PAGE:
Britain urged to ban £23m arms trade with Israel
The Independent UK
By Ben Russell, Political Correspondent
Published: 15 July 2006
Campaigners have demanded that Britain impose a ban on arms sales to Israel after figures showed that the Government licensed £23m worth of weaponry to be shipped to the country in the past year. They warned that British arms sales to Tel Aviv broke the Government's pledge not to stock the arsenals of countries where there is a risk of regional instability or conflict.
Figures released by the Department of Trade and Industry showed that arms sales to Israel worth £2m were approved between January and March. The quarterly arms export report brought the year's total arms sales to the country to £23m. Equipment included components for naval guns, military helicopters, submarines and electronic equipment. Components for airborne radars were also included.
Researchers said that the level of British arms sales to Israel was in line with recent years.
Paul Eavis, director of the arms control think-tank Saferworld, which analysed the figures, said: "The Government's arms policy states that it will not issue arms where there is a risk of regional conflict of instability, yet it has consistently approved arms sales to Israel. The current violence in the Middle East is alarming and the Government must now stop all arms sales to Israel."
The Campaign Against the Arms Trade also called for a halt to exports. A spokeswoman said: "This is a country we highlight, along with South Africa and Indonesia. Current events show the need for an end to the arms trade."
Downing Street yesterday described the latest violence as "one of the most serious for the Middle East for some time" and called on all sides to show restraint and return to the negotiating table.
The Foreign Office insisted that arms export controls were kept under constant review, but said there were no plans to impose an embargo on Israel.
A spokesman said there was no evidence that British-made munitions had been deployed by Israel.
He said: "We certainly do our best to scrutinise and examine these exports to decide whether the end user will use the components in internal oppression or external aggression and licences are refused."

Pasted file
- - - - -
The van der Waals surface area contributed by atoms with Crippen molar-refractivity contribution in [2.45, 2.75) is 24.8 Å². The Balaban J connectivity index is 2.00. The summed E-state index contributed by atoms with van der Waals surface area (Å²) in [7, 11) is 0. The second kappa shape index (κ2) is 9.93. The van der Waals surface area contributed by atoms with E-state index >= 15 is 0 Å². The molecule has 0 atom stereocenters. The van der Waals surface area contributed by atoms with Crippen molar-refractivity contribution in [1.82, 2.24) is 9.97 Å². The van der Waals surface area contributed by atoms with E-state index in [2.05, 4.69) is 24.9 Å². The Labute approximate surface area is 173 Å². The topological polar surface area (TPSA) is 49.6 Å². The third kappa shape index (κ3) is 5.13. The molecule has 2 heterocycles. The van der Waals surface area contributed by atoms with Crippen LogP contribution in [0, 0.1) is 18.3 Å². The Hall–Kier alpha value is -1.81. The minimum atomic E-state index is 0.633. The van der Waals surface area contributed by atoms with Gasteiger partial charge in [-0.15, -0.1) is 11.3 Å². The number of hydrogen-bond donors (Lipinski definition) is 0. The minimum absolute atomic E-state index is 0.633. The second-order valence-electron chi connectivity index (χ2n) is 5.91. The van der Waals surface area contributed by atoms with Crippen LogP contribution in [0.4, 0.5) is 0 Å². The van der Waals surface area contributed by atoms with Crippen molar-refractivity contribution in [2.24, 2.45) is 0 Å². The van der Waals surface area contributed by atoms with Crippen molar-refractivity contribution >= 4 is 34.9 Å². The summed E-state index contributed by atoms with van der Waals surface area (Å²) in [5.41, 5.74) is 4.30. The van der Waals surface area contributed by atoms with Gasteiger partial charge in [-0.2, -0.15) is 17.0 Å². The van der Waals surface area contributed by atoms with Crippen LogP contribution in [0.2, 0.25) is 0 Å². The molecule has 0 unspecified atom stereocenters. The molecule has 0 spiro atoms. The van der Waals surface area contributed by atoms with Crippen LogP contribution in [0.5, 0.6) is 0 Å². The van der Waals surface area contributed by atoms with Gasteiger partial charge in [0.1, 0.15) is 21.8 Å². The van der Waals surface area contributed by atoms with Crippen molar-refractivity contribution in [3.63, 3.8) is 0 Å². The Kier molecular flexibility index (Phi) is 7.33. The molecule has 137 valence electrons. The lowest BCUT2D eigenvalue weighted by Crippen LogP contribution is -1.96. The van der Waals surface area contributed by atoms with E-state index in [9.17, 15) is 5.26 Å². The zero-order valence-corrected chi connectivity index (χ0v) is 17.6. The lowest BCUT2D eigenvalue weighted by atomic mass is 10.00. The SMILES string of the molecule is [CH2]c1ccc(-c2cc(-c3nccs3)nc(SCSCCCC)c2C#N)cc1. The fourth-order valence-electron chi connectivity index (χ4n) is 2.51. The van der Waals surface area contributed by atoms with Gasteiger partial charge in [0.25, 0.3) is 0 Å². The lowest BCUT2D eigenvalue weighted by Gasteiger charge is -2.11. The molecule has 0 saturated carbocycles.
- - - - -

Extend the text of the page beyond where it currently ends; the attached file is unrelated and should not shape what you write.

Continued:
British arms exports to Israel have long been a source of controversy. Last year, 51 Labour MPs signed a House of Commons motion calling for a ban on arms sales to Israel.
Israel, Saudi Arabia and Indonesia are among the countries described as major countries of concern in last year's annual human rights report by the Foreign Office. The report criticised Israel's failure to respect the human rights of Palestinians in the occupied territories. Campaigners expressed concern about arms exports to countries throughout the world after the quarterly report showed export licences had been granted for shipments to China, Indonesia, Pakistan, Afghanistan and Iraq.
Exports to Indonesia worth £16m were approved between January and March, including components for combat aircraft, aircraft cannons and military helicopters.
Exports to Pakistan worth £9m were granted, including components for air-to-air missiles.
Exports to Iraq included assault rifles, and components to be used in aircraft, vehicles and guns.
Arms equipment worth £19m was exported to China, including components for military navigation equipment and naval radar, military aero-engines and "technology for the production of combat aircraft". Exports to Saudi Arabia included shotguns and sniper rifles.
About headlines and content that has changed after it was added to this site - see disclaimer here
FAIR USE NOTICE
This site contains copyrighted material the use of which has not always been specifically authorized by the copyright owner. We are making such material available in our efforts to advance understanding of environmental, political, human rights, economic, democracy, scientific, and social justice issues, etc. We believe this constitutes a 'fair use' of any such copyrighted material as provided for in section 107 of the US Copyright Law. In accordance with Title 17 U.S.C. Section 107, the material on this site is distributed without profit to those who have expressed a prior interest in receiving the included information for research and educational purposes. For more information go to: http://www.law.cornell.edu/uscode/17/107.shtml. If you wish to use copyrighted material from this site for purposes of your own that go beyond 'fair use', you must obtain permission from the copyright owner.